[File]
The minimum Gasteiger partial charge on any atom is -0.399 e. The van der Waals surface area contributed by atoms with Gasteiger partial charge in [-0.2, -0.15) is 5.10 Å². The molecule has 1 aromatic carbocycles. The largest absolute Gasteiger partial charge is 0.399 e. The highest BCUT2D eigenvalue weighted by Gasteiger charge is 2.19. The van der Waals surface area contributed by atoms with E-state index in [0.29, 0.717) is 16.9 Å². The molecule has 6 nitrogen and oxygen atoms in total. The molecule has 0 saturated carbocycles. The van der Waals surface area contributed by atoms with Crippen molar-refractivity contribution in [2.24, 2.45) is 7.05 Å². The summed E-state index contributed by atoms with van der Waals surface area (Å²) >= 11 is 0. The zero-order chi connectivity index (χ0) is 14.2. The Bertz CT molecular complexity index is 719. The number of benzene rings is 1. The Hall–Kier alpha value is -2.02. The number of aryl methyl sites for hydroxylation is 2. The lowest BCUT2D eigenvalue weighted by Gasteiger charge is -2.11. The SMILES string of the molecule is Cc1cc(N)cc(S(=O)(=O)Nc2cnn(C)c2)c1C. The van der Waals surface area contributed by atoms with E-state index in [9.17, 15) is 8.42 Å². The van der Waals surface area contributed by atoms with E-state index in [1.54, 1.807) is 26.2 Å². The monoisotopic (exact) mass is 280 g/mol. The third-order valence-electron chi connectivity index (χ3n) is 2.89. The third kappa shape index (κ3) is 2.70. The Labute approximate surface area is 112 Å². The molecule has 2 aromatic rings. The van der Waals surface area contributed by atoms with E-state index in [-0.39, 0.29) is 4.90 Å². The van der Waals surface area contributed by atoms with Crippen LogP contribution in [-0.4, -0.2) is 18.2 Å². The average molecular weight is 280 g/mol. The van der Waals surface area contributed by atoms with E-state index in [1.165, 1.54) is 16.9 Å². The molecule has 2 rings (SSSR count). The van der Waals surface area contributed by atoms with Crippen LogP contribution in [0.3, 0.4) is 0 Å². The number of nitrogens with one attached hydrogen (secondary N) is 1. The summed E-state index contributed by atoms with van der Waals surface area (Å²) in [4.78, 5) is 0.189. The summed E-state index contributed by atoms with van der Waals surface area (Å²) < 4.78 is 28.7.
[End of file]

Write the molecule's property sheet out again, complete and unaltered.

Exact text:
The minimum Gasteiger partial charge on any atom is -0.399 e. The van der Waals surface area contributed by atoms with Gasteiger partial charge in [-0.2, -0.15) is 5.10 Å². The molecule has 1 aromatic carbocycles. The largest absolute Gasteiger partial charge is 0.399 e. The highest BCUT2D eigenvalue weighted by Gasteiger charge is 2.19. The van der Waals surface area contributed by atoms with E-state index in [0.29, 0.717) is 16.9 Å². The molecule has 6 nitrogen and oxygen atoms in total. The molecule has 0 saturated carbocycles. The van der Waals surface area contributed by atoms with Crippen molar-refractivity contribution in [2.24, 2.45) is 7.05 Å². The summed E-state index contributed by atoms with van der Waals surface area (Å²) >= 11 is 0. The zero-order chi connectivity index (χ0) is 14.2. The Bertz CT molecular complexity index is 719. The number of benzene rings is 1. The Hall–Kier alpha value is -2.02. The number of aryl methyl sites for hydroxylation is 2. The lowest BCUT2D eigenvalue weighted by Gasteiger charge is -2.11. The SMILES string of the molecule is Cc1cc(N)cc(S(=O)(=O)Nc2cnn(C)c2)c1C. The van der Waals surface area contributed by atoms with E-state index in [9.17, 15) is 8.42 Å². The van der Waals surface area contributed by atoms with E-state index in [1.54, 1.807) is 26.2 Å². The monoisotopic (exact) mass is 280 g/mol. The third-order valence-electron chi connectivity index (χ3n) is 2.89. The third kappa shape index (κ3) is 2.70. The Labute approximate surface area is 112 Å². The molecule has 2 aromatic rings. The van der Waals surface area contributed by atoms with E-state index in [-0.39, 0.29) is 4.90 Å². The van der Waals surface area contributed by atoms with Crippen LogP contribution in [-0.4, -0.2) is 18.2 Å². The average molecular weight is 280 g/mol. The van der Waals surface area contributed by atoms with E-state index in [1.165, 1.54) is 16.9 Å². The molecule has 2 rings (SSSR count). The van der Waals surface area contributed by atoms with Crippen LogP contribution in [0.3, 0.4) is 0 Å². The number of nitrogens with one attached hydrogen (secondary N) is 1. The summed E-state index contributed by atoms with van der Waals surface area (Å²) in [4.78, 5) is 0.189. The summed E-state index contributed by atoms with van der Waals surface area (Å²) < 4.78 is 28.7.